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Monday, December 8, 2008
Lazy Morning Thoughts
These wild turkeys have nothing to do with my morning thoughts, but I spied the flock wandering around Northport the day after Thanksgiving, too late to post them for the holiday, and they’ve been hanging out on my desktop ever since, waiting their turn on the blog.
Luxuriating beneath the covers for the second snowy morning in a row, my mind drifting from one thing to another until it reached Mackinac Island, I found myself asking, “How did I get here?” Then a reconstruction: I had begun by reminding myself of the new Bill Moyers book. This brought to mind a weekend philosophy conference (1994?) at the Aspen Institute, with Moyers scheduled as moderator. He could not attend, due to illness, a great disappointment to me, but the conference itself was a glimpse into another world for me. About a dozen graduate students, of whom I was one, had our expenses paid by the Institute. The only other female grad student was a young, beautiful, brilliant rabbi’s daughter. All the males were clean-scrubbed conservative Catholics, natural law adherents. “Law all the way down,” one of them affirmed. I couldn’t resist teasing him a little: “I thought it was turtles.” This memory brought in its train the wonderful turtle sculpture on Mackinac Island….
One of the young Catholic men, learning of my love for Bergson, loaned me Maritain’s book on Bergson. (It did not tempt me to transfer my allegiance.) This memory led me to reflect for the –nth time on Bergson’s treatment of Xeno’s paradoxes. Bergson’s basic insight was that the paradox is not in reality but in the intellect’s analysis of reality. (We know, after all, that the arrow does reach the target, whatever the paradox has to say about the impossibility of this result.) His second insight: intelligence leads us astray when we apply it outside its area of expertise, which is inherently practical. Thus the paradoxes and conundrums that result from metaphysical inquiry.
Oh, no, not more philosophy! Very well, then, how about chocolate? There is a wonderfully simple recipe on the Baker’s baking chocolate box for Chewy Chocolate Drops. I will not reproduce it here but will suggest an addition, one I have not yet tried: chopped dried cherries. Chewy Chocolate Cherry Drops! That may be the best idea I had in my morning musings.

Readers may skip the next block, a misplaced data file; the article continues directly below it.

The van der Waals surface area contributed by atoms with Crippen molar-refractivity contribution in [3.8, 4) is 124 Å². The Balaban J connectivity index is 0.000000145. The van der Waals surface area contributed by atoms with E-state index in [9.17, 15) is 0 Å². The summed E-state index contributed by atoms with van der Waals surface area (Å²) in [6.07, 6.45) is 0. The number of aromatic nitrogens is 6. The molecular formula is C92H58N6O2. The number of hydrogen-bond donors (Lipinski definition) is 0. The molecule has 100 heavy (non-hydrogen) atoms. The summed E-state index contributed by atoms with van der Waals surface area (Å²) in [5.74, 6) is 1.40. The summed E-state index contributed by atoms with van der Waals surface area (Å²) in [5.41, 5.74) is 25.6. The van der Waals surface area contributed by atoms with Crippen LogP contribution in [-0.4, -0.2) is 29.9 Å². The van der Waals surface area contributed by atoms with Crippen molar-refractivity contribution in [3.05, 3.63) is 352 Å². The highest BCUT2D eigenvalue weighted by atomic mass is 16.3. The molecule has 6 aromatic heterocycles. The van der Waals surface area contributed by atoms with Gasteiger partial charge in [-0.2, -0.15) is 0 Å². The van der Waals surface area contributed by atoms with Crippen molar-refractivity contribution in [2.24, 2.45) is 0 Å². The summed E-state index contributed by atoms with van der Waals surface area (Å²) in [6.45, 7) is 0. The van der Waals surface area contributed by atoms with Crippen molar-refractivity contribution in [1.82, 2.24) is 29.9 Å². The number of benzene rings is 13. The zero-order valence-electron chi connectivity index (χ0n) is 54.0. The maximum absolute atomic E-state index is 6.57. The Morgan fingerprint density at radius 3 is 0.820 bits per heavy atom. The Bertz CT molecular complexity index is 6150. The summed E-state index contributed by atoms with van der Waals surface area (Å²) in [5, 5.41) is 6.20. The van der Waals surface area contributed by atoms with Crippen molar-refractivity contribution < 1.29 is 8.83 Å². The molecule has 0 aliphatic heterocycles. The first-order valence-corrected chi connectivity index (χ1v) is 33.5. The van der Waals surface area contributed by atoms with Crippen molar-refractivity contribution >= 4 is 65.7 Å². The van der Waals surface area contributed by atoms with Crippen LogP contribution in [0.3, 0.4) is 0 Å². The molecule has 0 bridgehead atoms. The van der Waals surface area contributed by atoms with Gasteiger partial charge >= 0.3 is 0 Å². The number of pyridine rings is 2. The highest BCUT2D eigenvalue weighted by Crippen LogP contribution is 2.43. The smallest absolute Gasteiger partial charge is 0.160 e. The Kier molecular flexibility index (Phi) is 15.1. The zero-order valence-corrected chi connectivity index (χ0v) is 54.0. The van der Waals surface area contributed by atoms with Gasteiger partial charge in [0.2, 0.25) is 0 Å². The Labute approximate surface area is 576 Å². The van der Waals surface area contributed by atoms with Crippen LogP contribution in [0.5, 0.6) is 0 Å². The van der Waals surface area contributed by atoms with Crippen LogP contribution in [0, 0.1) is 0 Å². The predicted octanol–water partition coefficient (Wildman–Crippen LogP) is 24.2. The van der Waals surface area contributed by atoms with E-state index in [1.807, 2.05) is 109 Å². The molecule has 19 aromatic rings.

P.S. forget the icing. The cookies don’t need it, cherries or no.
Posted by P. J. Grath at 1:44 PM
Labels: books, philosophy, recipes, seasons
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I feel compelled to thank all those who contributed to a magical Saturday night in Northport. After spending an afternoon in our chicken coop (albeit somewhat more than a shelter for fowl), with the wind whipping snow around our little red building and our new (well actually old – but recycled) little wood burner bringing us and some friends warmth for the first time, we hurried down to the village to participate in the annual Christmas Tree lighting. It was an evening only duplicated in childhood storybooks. The music, the people, the hot cider and Christmas cookies followed by the warmth of the shop owners inviting everyone in for more holiday-inspired goodies, made for one of those evenings you think can only happen in one’s imagination.
To top off the evening, we ended the Northport experience celebrating the generosity of a local bookshop keeper and her artist husband. An antique bit of history that used to grace their home will now complete the wood burner experience in our little coop. Thanks to all for the marvelous evening.
Z, it was great to see you two on tree-lighting night. Yes, Northport does magic well. As for the old cast iron kettle, keep it on the woodstove, filled with water, to humidify the winter air in your coop. We will enjoy thinking of it in such an appropriate new home.
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